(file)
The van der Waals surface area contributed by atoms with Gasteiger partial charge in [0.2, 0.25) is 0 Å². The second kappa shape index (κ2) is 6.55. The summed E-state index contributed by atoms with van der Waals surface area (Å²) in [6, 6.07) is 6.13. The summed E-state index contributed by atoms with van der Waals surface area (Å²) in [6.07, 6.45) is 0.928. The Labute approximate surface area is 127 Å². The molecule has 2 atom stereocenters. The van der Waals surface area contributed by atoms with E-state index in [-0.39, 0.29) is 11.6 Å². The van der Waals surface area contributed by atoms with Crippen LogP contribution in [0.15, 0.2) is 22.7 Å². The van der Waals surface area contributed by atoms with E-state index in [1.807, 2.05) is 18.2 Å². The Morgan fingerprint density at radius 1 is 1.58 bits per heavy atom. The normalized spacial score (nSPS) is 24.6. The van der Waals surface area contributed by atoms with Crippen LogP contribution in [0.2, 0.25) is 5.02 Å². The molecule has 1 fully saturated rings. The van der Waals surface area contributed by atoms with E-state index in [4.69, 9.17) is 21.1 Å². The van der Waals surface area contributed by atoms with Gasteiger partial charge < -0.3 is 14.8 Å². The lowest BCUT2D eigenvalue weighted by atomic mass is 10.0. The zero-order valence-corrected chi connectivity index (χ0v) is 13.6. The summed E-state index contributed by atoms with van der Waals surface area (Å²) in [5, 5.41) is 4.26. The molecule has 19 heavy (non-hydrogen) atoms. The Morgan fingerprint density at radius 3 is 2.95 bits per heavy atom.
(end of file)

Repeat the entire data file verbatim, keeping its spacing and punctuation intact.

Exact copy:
The van der Waals surface area contributed by atoms with Gasteiger partial charge in [0.2, 0.25) is 0 Å². The second kappa shape index (κ2) is 6.55. The summed E-state index contributed by atoms with van der Waals surface area (Å²) in [6, 6.07) is 6.13. The summed E-state index contributed by atoms with van der Waals surface area (Å²) in [6.07, 6.45) is 0.928. The Labute approximate surface area is 127 Å². The molecule has 2 atom stereocenters. The van der Waals surface area contributed by atoms with E-state index in [-0.39, 0.29) is 11.6 Å². The van der Waals surface area contributed by atoms with Crippen LogP contribution in [0.15, 0.2) is 22.7 Å². The van der Waals surface area contributed by atoms with E-state index in [1.807, 2.05) is 18.2 Å². The Morgan fingerprint density at radius 1 is 1.58 bits per heavy atom. The normalized spacial score (nSPS) is 24.6. The van der Waals surface area contributed by atoms with Crippen LogP contribution in [0.2, 0.25) is 5.02 Å². The molecule has 1 fully saturated rings. The van der Waals surface area contributed by atoms with E-state index in [4.69, 9.17) is 21.1 Å². The van der Waals surface area contributed by atoms with Gasteiger partial charge < -0.3 is 14.8 Å². The lowest BCUT2D eigenvalue weighted by atomic mass is 10.0. The zero-order valence-corrected chi connectivity index (χ0v) is 13.6. The summed E-state index contributed by atoms with van der Waals surface area (Å²) in [5, 5.41) is 4.26. The molecule has 19 heavy (non-hydrogen) atoms. The Morgan fingerprint density at radius 3 is 2.95 bits per heavy atom.